Benjamin Hufbauer: Archives of Spin





[Benjamin Hufbauer, a professor of art history at the University of Louisville, is the author of “Presidential Temples: How Memorials and Libraries Shape Public Memory.”]

SINCE Franklin D. Roosevelt dedicated the first federal presidential library — actually an archive and history museum — in 1941, each president has had a hand in developing his own memorial. The National Archives and Records Administration now oversees 11 presidential libraries that draw about two million tourists and thousands of scholars each year.

The uproar over President Bush’s plans to store his papers at Southern Methodist University has drawn new attention to the role of our system of presidential libraries. It is a system facing at least six challenges that need to be addressed by Congress, current and former presidents, host universities and the American public.

First, according to the Office of Presidential Libraries, it will take up to 100 years for the papers and records at the recent presidential libraries to be processed, primarily because of an explosion in the number of records created by the executive branch. The Roosevelt Library has 17 million pages of documents, while the Clinton Library has more than 76 million, but the number of archivists has not kept pace.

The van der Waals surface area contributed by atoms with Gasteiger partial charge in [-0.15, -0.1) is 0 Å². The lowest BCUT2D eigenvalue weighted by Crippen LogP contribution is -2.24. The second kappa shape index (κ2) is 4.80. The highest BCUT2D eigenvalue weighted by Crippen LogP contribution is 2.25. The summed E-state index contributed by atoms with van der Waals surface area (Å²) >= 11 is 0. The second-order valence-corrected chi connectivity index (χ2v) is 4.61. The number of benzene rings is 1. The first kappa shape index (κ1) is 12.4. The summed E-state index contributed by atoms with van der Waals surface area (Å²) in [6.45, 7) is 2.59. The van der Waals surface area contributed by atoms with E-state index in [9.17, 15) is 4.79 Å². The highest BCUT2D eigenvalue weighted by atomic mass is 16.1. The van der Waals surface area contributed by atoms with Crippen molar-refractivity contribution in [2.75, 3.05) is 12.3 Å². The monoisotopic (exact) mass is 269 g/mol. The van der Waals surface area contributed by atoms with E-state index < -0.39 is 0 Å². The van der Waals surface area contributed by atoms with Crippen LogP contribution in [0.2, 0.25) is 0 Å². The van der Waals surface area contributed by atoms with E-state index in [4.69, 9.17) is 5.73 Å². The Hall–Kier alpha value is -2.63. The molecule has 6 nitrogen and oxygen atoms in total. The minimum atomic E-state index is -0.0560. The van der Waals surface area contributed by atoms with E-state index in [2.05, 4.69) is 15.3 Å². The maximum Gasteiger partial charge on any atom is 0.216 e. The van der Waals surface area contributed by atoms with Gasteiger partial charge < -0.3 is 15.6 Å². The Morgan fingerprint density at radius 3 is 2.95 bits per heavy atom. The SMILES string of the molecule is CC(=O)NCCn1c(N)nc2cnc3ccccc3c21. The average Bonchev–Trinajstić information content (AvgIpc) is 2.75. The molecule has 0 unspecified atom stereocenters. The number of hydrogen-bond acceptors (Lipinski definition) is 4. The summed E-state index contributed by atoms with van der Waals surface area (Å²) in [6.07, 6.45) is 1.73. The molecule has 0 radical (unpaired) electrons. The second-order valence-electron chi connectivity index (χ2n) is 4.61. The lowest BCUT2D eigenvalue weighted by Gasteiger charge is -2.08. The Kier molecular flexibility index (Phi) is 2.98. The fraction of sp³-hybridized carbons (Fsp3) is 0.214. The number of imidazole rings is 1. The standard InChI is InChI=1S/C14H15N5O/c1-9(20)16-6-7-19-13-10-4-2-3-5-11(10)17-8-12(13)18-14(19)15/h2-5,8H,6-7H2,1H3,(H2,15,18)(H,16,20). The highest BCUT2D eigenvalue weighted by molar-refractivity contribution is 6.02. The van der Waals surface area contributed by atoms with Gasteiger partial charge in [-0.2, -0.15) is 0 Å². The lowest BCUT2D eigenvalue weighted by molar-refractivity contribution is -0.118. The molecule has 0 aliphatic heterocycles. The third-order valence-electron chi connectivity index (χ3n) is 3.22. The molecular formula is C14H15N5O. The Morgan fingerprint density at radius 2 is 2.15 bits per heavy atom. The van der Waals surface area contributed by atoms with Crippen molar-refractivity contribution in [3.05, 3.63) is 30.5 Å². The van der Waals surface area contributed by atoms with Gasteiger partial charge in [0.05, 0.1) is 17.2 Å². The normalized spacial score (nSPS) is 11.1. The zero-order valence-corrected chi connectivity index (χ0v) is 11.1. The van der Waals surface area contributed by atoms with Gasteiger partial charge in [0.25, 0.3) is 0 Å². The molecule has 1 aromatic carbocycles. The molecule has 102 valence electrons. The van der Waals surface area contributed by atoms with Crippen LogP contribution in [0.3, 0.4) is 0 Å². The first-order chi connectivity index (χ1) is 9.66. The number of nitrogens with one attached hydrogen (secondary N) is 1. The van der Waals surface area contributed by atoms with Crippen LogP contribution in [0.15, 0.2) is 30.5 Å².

A wait of 100 years is unacceptable. To be able to learn from our history, scholars, journalists and the public need access to a majority of records in presidential libraries within 20 years after a president leaves office. To meet this challenge, the newer libraries must add a substantial number of archivists, as well as new processing protocols and systems....

Finally, President Bush’s 2001 executive order limiting access to the records in presidential library archives needs to be overturned. This order allows current and former presidents to block the release of materials from their presidential libraries for any reason, even because they are politically damaging. Records that might compromise national security are already protected from release by other laws and statutes, so this directive is clearly about political expediency.

President Bush’s order is contrary to the spirit and letter of the laws that previously governed presidential libraries. Although so far only a small number of records have been blocked from release, the potential for the abuse of power exists. Congress should overturn this executive order.

Presidents are not required to have presidential libraries. Since Watergate, presidential records are not owned by each president but by the nation; a president could simply hand over his or her records to the National Archives. But if a president chooses to have a library, it is up to Congress, current and former presidents, host universities and the public to ensure that each library operates in the public interest.

At their best, presidential libraries are vital institutions that help us learn from our history. But if we give in to the worst impulses of presidents and their supporters, these libraries risk becoming temples of political propaganda.



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